- engineer Jan Leeghwater
- playwright Joost van den Vondel
- international lawyer Hugo Grotius
- philosophers René Descartes, Pierre Bayle, John Locke, Spinoza
- artists Johannes Vermeer, Jacob van Ruisdael, Frans Hals and Rembrandt
The Dutch invented a way of financing their endeavors – the Amsterdam Stock Exchange. It was the first modern stock market. People could buy shares in the Dutch East India Company (Verenigde Oost-Indische Compagnie) whose ships sailed to Indonesia or Japan. For nearly 200 years, the Dutch East India Company was more profitable than all other countries’ companies combined.
When the ships returned filled with goods and spices, they would be paid a profit. And in case the ships sank, the Dutch invented “insurance” companies.
The Dutch experience the first stock market crash with the Tulip Mania of 1636-1637. Tulips imported from Turkey became so popular that a single tulip bulb’s worth exploded to more than the average person’s yearly salary – then in one day it suddenly dropped to one-hundredth of its value, plunging the country into an economic depression.
The Dutch started the Dutch West India Company which sent Henry Hudson sailing west in hopes of finding a water route to India through North America. Though unsuccessful, Hudson claimed the land along the “Hudson” River, and founded the New Netherlands Colony, receiving its charter June 3, 1621.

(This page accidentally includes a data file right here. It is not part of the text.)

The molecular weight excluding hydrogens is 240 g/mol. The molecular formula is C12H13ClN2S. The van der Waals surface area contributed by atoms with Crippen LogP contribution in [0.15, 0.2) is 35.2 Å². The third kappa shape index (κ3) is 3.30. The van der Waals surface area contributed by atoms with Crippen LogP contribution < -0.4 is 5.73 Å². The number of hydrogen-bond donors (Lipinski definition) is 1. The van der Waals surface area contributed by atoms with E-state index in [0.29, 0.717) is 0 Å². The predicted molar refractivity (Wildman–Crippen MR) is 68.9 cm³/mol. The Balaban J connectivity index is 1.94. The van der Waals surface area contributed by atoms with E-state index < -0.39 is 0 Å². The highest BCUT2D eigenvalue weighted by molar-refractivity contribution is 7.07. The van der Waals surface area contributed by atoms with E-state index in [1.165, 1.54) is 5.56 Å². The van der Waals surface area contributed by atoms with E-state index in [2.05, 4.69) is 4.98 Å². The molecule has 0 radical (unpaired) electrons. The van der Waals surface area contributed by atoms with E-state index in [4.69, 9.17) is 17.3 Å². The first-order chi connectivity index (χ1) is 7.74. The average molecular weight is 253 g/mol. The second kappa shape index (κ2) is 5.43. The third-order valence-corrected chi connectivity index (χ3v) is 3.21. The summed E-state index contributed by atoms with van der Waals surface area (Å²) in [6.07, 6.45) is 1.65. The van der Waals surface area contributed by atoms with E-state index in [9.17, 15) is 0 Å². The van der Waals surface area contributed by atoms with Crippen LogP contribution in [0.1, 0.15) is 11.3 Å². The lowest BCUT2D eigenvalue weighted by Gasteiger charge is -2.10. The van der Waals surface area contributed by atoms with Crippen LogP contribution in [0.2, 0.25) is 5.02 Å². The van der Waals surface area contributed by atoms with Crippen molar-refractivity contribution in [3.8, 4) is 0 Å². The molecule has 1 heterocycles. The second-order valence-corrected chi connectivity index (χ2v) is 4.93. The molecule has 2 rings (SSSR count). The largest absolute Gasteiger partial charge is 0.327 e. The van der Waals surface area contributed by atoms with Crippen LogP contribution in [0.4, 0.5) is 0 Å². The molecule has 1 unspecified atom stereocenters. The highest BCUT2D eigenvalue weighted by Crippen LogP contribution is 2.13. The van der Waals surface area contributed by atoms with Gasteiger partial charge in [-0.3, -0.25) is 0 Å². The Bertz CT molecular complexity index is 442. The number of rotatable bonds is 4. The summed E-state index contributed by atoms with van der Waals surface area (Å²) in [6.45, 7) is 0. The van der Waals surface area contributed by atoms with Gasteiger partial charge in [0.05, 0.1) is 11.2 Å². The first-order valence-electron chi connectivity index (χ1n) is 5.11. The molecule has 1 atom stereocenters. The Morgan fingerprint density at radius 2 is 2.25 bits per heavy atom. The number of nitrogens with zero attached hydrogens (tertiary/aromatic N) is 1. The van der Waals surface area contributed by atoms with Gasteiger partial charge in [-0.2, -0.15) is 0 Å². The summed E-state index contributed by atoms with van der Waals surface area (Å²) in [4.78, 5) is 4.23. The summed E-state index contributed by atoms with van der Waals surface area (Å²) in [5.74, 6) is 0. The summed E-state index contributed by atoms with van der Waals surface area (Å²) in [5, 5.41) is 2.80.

The Dutch began a New Amsterdam Stock Exchange which met on the street next to the wall of the settlement. In 1624, the Chamber of Amsterdam wrote articles for the Dutch Colony, establishing the Dutch Reformed denomination: “They shall within their territory practice no other form of divine worship than that of the Reformed religion … and thus by their Christian life and conduct seek to draw the Indians and other blind people to the knowledge of God and His word, without, however, persecuting any on account of his faith, but leaving each one the use of his conscience.”
The New Amsterdam Charter of Freedoms, June 7, 1629, gave land to wealthy “Patroons” who helped 50 families emigrate, stating: “Colonists shall … in the speediest manner … find out ways and means whereby they may support a Minister and Schoolmaster, that thus the service of God and zeal for religion may not grow cool.”
One Dutch family that immigrated was the Roosevelt family, as Franklin D. Roosevelt told the Detroit Jewish Chronicle, March 7, 1935: “All I know about the origin of the Roosevelt family in this country is that all branches bearing the name are apparently descended from Claes Martenssen Van Roosevelt, who came from Holland sometime before 1648.”
Beginning in 1639, Lutheran Germans, Swedes and Finns, as well as Anglicans from England, began immigrating, numbering 500 of the colony’s 3,500 population in 1655. Presbyterians erected their first meeting house on Eastern Long Island in 1640, and the first Jews arrived in the colony in 1654.